Since it’s now spring semester (my spring semester starts very early, so I am jealous of all of you who are still on break), I figured it would make sense to shift over to macroeconomics a bit rather than exclusively focusing on microeconomics. (It also doesn’t hurt that I’m teaching graduate macro this semester and want to give my students some review materials.) MY students are currently getting into economic growth models, so I figured it would make sense to write up a refresher on some growth math:
Gotta love that mathematical precision gives way to the fact that students giggle too much at a “rule of 69.” (And no, I can’t decide if I want to be the pot or the kettle.) See here for an overview of classroom-type materials available on the site.
Happy New Year! I am celebrating by trying to stuff an entire exhibit booth of stuff into a convertible. As many of you know, this weekend is the annual meeting of the American Economic Association (which is, as the post’s title implies, part of the Allied Social Science Association). This year’s meeting is in Philadelphia, and it’s a great time to get your nerd on with about 10,000 or so economists.
If you’re reading this, you likely don’t need me to tell you what this site is all about, but if you want to stop by the exhibit hall I would be happy to remind you. Oh, and I have stickers and candy, but, sadly, no windowless van. BUT…more importantly, I have projects for you- one if you’re feeling ambitious, and one if you’re feeling bored. If you’re feeling ambitious, I want you to think of a fun example of an economic principle that you can describe in about 2 minutes or so. When you stop by the booth, my RA will use whatever videography skills she may possess to tape your segment, which we’ll then put together into a fun little series.
If you’re feeling bored, I’m working on an economics bingo card for you to take with you to talks to give you things to listen for. This is what I’ve got so far:
Suggestions welcome- I see lots of potential for turning econ bingo into a drinking game. Also, you should go to the humor session on Saturday.
First off, happy holidays!
I am currently visiting my parents in Florida…
…and apparently the holidays are a time for tweeting:
Just learned that Alec Baldwin refers to Sarah Palin as "Bible Spice." Going to assume this is an early xmas gift from the universe.
— Jodi Beggs (@jodiecongirl) December 24, 2013
I'm just going to leave this here so you can ponder whether you are in case A or case B… http://t.co/ZB7lcJSogc
— Jodi Beggs (@jodiecongirl) December 24, 2013
— Jodi Beggs (@jodiecongirl) December 25, 2013
— Jodi Beggs (@jodiecongirl) December 25, 2013
— Jodi Beggs (@jodiecongirl) December 25, 2013
When economists wrap gifts, the obvious primary goal is efficient use of wrapping paper.
— Jodi Beggs (@jodiecongirl) December 25, 2013
Have you ever considered that "giving" your wife a car for xmas really says "don't forget that I make the financial decisions around here?"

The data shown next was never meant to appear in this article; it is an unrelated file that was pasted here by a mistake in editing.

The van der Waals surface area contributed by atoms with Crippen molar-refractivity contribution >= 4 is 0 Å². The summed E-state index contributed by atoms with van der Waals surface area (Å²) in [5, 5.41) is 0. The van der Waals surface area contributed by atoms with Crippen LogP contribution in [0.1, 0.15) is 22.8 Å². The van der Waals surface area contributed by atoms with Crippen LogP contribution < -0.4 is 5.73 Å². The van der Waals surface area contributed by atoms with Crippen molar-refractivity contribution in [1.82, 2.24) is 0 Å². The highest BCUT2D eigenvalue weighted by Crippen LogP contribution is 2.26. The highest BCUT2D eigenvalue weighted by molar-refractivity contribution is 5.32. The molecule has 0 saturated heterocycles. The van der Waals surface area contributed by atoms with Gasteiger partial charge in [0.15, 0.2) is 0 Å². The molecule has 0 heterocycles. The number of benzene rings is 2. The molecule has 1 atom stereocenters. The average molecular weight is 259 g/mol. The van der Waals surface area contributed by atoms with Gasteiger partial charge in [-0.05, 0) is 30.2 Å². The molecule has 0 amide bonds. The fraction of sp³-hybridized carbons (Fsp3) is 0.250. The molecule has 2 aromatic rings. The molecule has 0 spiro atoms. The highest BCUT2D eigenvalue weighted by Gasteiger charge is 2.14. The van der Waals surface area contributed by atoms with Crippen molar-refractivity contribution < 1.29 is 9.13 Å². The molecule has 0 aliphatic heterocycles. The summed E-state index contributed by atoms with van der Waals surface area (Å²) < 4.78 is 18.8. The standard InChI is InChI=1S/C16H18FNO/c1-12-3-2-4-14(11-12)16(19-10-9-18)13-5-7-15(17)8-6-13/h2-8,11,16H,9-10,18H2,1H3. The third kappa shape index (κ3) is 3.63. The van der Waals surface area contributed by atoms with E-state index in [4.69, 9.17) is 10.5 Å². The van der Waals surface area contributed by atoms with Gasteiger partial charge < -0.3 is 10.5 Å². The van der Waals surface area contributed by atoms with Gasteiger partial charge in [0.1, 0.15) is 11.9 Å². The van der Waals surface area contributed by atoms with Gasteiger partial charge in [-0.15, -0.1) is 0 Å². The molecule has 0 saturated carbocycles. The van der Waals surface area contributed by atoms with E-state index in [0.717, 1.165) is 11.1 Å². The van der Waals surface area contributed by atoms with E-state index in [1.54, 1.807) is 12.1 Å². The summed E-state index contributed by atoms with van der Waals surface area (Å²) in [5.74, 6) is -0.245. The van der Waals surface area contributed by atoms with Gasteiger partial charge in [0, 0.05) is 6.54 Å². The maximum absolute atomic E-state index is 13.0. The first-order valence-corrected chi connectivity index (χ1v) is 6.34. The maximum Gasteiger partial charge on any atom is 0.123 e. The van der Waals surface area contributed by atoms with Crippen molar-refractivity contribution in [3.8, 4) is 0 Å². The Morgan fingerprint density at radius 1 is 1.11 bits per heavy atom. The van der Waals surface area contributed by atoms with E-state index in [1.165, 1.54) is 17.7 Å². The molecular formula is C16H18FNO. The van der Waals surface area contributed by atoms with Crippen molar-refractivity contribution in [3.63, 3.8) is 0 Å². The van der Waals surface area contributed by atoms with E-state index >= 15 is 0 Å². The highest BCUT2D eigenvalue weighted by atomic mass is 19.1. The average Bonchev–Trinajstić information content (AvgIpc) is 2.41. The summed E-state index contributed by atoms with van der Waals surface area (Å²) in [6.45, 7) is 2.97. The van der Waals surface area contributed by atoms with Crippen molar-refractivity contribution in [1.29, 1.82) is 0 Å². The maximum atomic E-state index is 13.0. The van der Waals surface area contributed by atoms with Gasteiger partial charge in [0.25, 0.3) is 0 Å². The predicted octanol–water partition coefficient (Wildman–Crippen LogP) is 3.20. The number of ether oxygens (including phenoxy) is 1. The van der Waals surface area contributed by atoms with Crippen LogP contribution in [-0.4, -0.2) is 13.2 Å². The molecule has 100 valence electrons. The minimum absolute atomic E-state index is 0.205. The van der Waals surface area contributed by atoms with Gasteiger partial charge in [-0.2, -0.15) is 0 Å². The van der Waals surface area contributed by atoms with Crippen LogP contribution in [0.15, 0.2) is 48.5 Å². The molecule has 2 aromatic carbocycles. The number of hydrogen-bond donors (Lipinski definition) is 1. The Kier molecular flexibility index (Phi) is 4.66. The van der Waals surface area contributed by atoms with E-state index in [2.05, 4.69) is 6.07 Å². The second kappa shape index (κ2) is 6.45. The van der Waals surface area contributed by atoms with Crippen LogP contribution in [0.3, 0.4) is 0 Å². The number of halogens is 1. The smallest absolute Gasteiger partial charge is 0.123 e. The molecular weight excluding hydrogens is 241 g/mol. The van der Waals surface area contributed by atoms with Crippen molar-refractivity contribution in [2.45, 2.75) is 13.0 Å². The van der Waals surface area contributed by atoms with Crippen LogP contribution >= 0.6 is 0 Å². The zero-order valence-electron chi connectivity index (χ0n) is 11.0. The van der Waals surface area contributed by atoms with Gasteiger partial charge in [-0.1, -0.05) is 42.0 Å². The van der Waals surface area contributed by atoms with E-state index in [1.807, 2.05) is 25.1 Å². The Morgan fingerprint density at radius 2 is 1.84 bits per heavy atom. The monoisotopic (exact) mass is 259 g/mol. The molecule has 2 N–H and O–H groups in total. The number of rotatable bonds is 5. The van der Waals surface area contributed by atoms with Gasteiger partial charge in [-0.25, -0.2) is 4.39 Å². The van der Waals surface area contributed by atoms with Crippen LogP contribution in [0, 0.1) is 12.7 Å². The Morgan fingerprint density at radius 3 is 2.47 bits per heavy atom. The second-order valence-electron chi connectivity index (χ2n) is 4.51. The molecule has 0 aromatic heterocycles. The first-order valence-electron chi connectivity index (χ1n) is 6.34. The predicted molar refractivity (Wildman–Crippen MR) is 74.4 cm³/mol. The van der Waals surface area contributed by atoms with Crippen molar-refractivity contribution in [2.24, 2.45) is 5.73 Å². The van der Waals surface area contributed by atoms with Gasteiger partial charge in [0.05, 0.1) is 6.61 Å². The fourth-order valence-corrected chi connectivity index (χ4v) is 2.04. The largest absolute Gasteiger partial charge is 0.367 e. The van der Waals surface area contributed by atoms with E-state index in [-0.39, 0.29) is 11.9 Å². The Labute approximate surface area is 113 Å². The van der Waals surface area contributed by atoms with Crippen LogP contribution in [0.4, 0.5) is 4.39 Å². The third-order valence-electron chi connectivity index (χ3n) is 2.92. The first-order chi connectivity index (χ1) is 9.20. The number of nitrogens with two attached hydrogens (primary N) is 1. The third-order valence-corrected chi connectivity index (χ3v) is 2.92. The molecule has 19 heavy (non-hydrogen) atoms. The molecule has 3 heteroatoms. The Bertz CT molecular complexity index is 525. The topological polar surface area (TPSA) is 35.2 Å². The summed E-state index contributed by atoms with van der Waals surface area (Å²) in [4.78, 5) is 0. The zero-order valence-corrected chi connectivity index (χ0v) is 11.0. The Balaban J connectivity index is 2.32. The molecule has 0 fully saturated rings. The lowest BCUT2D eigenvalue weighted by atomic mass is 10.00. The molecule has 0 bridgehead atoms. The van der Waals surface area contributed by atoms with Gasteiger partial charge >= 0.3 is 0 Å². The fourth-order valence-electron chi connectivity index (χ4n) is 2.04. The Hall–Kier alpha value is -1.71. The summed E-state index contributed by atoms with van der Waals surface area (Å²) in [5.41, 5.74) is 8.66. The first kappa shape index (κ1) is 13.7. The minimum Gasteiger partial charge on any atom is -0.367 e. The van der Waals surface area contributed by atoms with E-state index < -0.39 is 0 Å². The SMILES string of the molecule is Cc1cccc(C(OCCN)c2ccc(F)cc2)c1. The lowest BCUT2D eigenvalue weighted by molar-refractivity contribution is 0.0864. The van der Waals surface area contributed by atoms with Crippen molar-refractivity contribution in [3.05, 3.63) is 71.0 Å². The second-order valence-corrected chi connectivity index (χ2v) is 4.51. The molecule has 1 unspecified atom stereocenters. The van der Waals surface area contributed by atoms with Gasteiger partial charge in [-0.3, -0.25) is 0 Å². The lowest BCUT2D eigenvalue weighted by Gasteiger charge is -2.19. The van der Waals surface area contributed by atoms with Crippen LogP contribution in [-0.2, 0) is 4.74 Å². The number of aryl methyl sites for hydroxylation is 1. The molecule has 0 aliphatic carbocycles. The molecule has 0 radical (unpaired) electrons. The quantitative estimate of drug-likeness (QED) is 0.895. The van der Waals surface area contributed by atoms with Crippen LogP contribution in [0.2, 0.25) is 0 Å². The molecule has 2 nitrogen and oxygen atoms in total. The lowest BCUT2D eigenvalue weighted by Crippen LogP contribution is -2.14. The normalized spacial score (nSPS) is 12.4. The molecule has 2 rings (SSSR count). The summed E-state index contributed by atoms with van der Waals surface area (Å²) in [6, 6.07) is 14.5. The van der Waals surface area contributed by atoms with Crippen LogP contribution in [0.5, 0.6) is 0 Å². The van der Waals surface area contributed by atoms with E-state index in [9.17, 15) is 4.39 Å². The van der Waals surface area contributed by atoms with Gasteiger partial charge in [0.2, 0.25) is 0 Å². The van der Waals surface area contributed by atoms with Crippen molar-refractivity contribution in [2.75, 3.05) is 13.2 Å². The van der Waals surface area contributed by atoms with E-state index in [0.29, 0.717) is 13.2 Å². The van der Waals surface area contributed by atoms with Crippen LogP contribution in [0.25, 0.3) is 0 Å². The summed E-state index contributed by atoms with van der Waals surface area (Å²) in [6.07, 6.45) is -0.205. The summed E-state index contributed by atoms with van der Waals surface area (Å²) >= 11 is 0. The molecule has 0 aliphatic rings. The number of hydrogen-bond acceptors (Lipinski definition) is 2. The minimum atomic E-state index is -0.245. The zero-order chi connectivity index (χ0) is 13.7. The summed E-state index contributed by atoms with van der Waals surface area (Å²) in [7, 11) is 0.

— Jodi Beggs (@jodiecongirl) December 25, 2013
Dear gifts: if you can't approximate a rectangular solid, you're not getting wrapped- I'm an economist, not an industrial engineer.
— Jodi Beggs (@jodiecongirl) December 25, 2013
I’m keeping up with my RSS reader over the holidays, and I came upon this gem:
I usually look at this sort of thing and roll my eyes, except that I came upon this after I had already bookmarked the following links:
Sigh. If you want more, here are some xmas links from The Economist.
Lastly, in a stunning display of behavioral economics taking over the world, economists seem to be coming around on the idea of gift giving:
Historically, these opinions have generally been viewed as atypical- for example, economist Joel Waldfogel wrote a paper called “The Deadweight Loss of Christmas” and a book called Scroogenomics that explain why giving gifts rather than cash leads to economic inefficiency (because you’re likely paying money for something that the receiver wouldn’t buy at that price). That said, once you consider that people care about warm fuzzies and aren’t perfect utility maximizing economic robots, a much stronger argument for gift giving emerges.
You can see what the economists specifically think regarding gift giving in the poll comments, and some of the musings are, well, exactly what you would expect from economists…so much so, in fact, that the quotes make hilarious holiday cards. For example:
Now I’m curious as to whether economists have also come around regarding New Year’s celebrations or whether they still think that calendars just lead to inefficient choice bracketing.
Update: This is also pretty hilarious.
I’ve written about weird economic indicators before, and there are even pretty comprehensive lists of such things available on the interwebs. What is less available is clarification regarding the different types of economic indicators.
Luckily, the taxonomy of indicators uses fairly intuitive names- “leading” indicators are quantities that tend to track future economic movements, “coincident” or “concurrent” indicators are quantities that tend to track current economic movements, and “lagging” indicators are quantities that tend to track past economic movements. (Technically, indicators can be related to things other than economic movements, but we’re talking about economics here, so none of that funny business.)
I can easily see how leading indicators are useful, since they essentially predict future recessions, expansions, etc. If I think about it for a second, I can also see how coincident indicators are useful, especially in cases where they are available sooner than official economic statistics. (In other words, even though coincident indicators basically say things like “hey, we’re in a recession right now,” which seems sort of silly, it may be the case that we can see the indicator data before we can see the GDP data, in which case the indicator could help us learn sooner that we are actually in a recession.) In contrast, lagging indicators basically tell us “hey, did you know that we’ve been in a recession for 4 months now?” so it’s significantly more difficult for me to see how they could be leveraged effectively…but hey, let me know if you have suggestions or inside information. (Investopedia, for example, cites confirming trends as a use of lagging indicators, but even they don’t seem particularly, well, bullish on the concept.)